Are The Vegetarians Responsible For The Climate Change?

The importance of fruit and vegetable consumption in an adequate and balanced diet is supported with new studies each day. The dietary guidelines particularly emphasize increasing the consumption of fruits and vegetables, the main nutriments of the vegetarians. Different recipes of vegetable soups, fruity drinks, snack alternatives, and salads with various greens go around. All of these suggestions and efforts on creating the habit of eating more fruits and vegetables are now questioned due to a recent study. The research suggests that fruits and vegetables may be a greater cause of the climate change than meat or processed meat products. So, does that mean that the fruits and vegetables are scapegoat of the climate change and pollution on earth? The study states that the dietary guidelines' proposal, "consume more fruits and vegetables" have a harmful effect on the environment. In short, it is suggested that more water is used in the production of fruits and vegetables (blue water footprint; the amount of water consumed from underground and ground water sources), and that it causes emissions of greenhouse gases (the amount of certain harmful gasses released in the atmosphere). Three separate types of dietary scenarios were studied in the research;

1. Decreasing the consumed calorie amount without changing any of the foodstuff in the diets (Claim: This causes a 9 percent decrease in the total amount of energy used, the blue water footprint and greenhouse gases emissions)
2. Using the American Dietary Guideline (2010) suggested vegetable rich diet without decreasing the amount of calories consumed (Claim: This causes a 43% increase in the energy use, 26% increase in the blue water footprint, and 11% increase in the greenhouse gases emissions)
3. Using a mixture of two diets proposed above, consuming more vegetables while decreasing the amount of calories consumed (Claim: This causes a 38% increase in energy use, 10% increase in the blue water footprint, and 6% increase in the greenhouse gases emissions)

So what should we make of this study?

- These results can be found through a very complex series of calculations. But the calculations may change depending on the individual who makes them, the number of people who live in that society and environmental effects. The effects of food production procedures may not be accurate or may differ with those outside America.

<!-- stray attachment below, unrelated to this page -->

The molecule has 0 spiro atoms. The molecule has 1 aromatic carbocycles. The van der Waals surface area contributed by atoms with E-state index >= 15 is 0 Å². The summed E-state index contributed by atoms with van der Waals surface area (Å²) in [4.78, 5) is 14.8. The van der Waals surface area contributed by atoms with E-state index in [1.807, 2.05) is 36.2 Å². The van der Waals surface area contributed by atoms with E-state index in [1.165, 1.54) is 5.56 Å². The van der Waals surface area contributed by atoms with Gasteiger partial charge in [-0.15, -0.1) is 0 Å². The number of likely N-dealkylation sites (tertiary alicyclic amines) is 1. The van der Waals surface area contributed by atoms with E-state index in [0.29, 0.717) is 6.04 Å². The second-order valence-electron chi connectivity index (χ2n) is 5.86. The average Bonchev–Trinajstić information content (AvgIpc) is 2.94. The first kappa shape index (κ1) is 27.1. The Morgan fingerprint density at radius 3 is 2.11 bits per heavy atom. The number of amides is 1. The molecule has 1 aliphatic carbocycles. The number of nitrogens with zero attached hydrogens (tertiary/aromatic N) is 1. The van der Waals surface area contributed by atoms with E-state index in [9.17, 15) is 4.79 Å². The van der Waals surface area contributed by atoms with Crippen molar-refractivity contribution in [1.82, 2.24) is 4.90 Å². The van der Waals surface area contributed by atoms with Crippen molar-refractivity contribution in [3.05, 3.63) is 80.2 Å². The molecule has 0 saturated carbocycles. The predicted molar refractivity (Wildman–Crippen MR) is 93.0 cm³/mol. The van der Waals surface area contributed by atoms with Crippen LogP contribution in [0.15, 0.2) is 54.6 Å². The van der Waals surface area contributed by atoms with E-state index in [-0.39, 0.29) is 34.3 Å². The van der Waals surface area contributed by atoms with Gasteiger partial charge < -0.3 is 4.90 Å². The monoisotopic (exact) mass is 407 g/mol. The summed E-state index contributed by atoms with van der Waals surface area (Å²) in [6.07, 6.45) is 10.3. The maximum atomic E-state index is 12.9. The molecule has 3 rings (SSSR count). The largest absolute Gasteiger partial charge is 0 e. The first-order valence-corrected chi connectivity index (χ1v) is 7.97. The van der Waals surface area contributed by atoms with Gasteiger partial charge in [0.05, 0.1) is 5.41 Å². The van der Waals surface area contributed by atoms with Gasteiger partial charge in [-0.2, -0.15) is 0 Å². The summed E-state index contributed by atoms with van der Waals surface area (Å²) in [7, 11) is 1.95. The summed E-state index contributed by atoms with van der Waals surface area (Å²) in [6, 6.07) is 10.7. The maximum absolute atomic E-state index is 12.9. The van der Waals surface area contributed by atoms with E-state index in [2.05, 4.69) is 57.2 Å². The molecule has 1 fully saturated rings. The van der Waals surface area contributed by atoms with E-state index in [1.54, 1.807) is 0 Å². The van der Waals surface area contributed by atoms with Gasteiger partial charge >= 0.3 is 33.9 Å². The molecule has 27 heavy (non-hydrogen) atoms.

- According to a recent report by Food Climate Research Network based on the eating habits in England, the greenhouse gases emissions may be reduced by 17% if the suggestions of WHO are implemented. It is also stated that this ratio might increase to 40% if the consumption of fruits and vegetables are increased and the consumption of meat and meat products are reduced.
- This study was only based on fruits, vegetables, meat and dairy products. Individual preferences should also be considered when eating habits differentiate even within the same society. Certain vegetables are low in calorie content and far too much should be consumed in order to take the same calorie amount of meat. The amount of portions also differentiate among individuals. The greenhouse gases emissions of fruits and vegetables is lower than the same amount of meat consumed.
- The fruits and vegetables are part of an adequate and balanced diet. Some dietary guidelines of certain countries consider the total consumption, but some guidelines provide the vegetable and fruit consumption amounts separately.
- A report by World Health Organization (WHO) and Food and Agriculture Organization (FAO) suggests the daily consumption of 400 grams of fruits and vegetables in order to reduce the risk of non-infectious diseases. This amount is equal to nearly 5 portions of fruits and vegetables.
- According to the Dietary Guidelines for Turkey (2015, Hacettepe), consumption of 5 portions of fruits and vegetables are suggested for adults in the age of 19 and higher.

Until science proves otherwise, the importance of fruits and vegetables consumption is beyond argument in the light of these information.

- Michelle S. Tom, et al. Environment Systems &Decisions. pp1-12, November 2015. Energy use, blue water footprint, and greenhouse gas emissions for current food consumption patterns and dietary recommendations in the US.
- Türkiye’ye Özgü Besin ve Beslenme Rehberi, Hacettepe Üniversitesi, Temmuz 2015.


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